Last night I was browsing my social media news feed when I came upon the best news ever — for Trekkies that is. "Star Trek: The Next Generation" is having an official 25th Anniversary convention in Chicago this May. I can't wait to participate in the convention and see my fellow Trekkies dressed in TNG uniforms, carrying communicators, tricorders, universal translators, and talking about replicators, warp drive, the holodeck and cloaking devices.
Being around futuristic technology is exciting, even if it is just science fiction. But if you think about it, we are not far from realizing such advances. Just a few generations back there were no computers, cellphones, tablets or electric cars. I hope that in the near future we can scan people with tricorders, help the visually impaired see the world with visors and travel great distances by transporting from point A to point B in milliseconds.
For machine builders and system integrators, handheld operator interface (OI) devices are like Star Trek's tricorders. Our industry uses handheld OIs to monitor, manage and control the machines and the processes that make industry work.
Our article "Do Handheld OIs Make Sense?" posed a question from one of our readers. He wanted to know if anyone in the industry had made the switch from machines that came with their own operator interface with in-line functions, to wireless or plug-in handheld OIs. Our reader also wondered if the switch offered any cost-saving benefits.
Some of the responses we published from our panel of experts suggested that using a tablet or a PDA would be better and cost-effective.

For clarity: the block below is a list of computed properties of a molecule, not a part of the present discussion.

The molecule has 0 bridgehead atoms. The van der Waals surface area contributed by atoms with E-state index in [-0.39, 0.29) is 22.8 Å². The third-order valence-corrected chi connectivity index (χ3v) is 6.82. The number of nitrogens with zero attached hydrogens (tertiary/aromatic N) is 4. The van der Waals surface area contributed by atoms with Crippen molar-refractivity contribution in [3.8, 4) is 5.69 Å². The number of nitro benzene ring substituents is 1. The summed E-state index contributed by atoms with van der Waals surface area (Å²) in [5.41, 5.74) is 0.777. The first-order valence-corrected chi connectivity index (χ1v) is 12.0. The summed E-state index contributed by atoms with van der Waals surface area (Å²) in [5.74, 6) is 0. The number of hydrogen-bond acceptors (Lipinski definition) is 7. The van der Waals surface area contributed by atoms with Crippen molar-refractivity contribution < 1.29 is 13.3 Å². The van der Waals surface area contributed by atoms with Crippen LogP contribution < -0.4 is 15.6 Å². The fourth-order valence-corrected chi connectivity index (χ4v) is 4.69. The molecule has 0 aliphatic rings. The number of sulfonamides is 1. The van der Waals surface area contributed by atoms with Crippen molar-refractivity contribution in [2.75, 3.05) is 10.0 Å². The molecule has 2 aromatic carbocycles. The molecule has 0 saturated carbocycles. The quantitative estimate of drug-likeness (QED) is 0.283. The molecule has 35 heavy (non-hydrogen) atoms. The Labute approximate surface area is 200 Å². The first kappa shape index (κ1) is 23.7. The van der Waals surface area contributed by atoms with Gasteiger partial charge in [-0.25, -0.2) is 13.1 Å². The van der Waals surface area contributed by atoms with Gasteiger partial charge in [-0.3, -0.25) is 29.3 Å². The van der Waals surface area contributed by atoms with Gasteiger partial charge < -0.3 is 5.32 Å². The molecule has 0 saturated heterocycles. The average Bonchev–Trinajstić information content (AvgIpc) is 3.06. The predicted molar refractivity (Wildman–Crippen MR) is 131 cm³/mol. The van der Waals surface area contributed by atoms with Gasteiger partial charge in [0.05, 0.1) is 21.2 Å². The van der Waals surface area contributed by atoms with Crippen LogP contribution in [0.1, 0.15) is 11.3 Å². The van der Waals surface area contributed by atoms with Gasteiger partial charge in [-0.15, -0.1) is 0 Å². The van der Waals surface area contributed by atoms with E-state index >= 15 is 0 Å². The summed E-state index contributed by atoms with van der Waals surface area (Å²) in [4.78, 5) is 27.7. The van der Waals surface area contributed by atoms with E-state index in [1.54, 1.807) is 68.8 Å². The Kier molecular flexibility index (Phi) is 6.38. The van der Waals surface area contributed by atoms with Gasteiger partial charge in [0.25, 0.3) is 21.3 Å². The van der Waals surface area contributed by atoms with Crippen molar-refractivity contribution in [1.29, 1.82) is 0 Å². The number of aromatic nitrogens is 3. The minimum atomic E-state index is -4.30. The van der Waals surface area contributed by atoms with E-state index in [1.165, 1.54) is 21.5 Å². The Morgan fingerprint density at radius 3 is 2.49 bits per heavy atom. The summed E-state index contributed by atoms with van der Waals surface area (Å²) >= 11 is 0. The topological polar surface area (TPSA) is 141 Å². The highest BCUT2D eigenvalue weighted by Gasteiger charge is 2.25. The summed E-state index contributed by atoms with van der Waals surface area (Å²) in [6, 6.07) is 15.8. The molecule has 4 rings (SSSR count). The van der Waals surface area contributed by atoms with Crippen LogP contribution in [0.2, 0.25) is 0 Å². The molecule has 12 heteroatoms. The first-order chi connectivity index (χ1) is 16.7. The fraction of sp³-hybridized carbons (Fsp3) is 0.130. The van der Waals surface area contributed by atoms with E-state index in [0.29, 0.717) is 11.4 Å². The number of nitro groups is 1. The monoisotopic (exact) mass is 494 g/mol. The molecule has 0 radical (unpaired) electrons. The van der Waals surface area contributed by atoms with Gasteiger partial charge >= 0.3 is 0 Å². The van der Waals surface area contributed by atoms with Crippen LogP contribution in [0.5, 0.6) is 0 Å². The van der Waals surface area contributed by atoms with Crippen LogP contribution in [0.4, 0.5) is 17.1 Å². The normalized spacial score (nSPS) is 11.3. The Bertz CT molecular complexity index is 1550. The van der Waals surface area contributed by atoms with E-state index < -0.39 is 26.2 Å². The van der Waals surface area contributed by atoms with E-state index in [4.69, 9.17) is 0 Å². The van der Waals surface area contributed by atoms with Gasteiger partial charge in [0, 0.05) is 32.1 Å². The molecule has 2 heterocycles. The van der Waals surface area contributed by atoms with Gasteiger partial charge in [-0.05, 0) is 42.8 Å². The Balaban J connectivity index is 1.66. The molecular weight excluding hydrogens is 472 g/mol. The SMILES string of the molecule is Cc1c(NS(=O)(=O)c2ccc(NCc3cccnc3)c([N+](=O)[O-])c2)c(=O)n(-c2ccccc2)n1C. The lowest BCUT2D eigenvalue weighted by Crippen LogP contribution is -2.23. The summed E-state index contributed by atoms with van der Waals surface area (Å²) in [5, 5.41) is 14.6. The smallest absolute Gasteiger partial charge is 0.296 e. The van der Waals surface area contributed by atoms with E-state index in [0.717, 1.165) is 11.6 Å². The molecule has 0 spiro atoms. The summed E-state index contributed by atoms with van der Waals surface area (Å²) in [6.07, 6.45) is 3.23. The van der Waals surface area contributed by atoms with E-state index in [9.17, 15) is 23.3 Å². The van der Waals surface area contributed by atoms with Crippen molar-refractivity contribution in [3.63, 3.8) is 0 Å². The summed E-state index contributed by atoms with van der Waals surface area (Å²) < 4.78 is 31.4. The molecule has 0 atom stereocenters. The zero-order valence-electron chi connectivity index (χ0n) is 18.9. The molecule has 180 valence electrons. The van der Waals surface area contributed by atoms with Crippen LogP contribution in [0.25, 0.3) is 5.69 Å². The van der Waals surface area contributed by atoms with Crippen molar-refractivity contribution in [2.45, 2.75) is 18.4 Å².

Executive Editor Jim Montague also wrote about OIs in his article "OIs Eye Tablets, Smart Phones." Montague said that wireless, commercial gadgets like tablets were getting smarter and easier to use, but this was still a technology not suitable for the plant floors and industrial machines.
Montague said wireless devices need to be designed for dirty, wet, harsh and hazardous manufacturing settings before they could be widely introduced to our machine builder arena. Nevertheless, he believes that handheld OIs could borrow many of the Apple-like functions and be used in non-hazardous, manufacturing facilities. Read this article to learn more about the Apple-like functions OIs already have and how some suppliers currently use this technology on plant floors.
In 2003, we also wrote the article "Wither Wireless OI?" that looked back at how technology for handheld machine monitoring applications has been around for years. Vendors and end users on the process industries side of automation have been using the technology, yet, at the time our article was published, machine builders were staying away from it. Why? Read the article to find out.
For now, I'll get my TNG uniform ready for the convention, and I hope that many of our machine builders and system integrators come too. Let's meet and explore strange new technological worlds. Let's use our imaginations and skills to develop the technology that will take us where no one has gone before.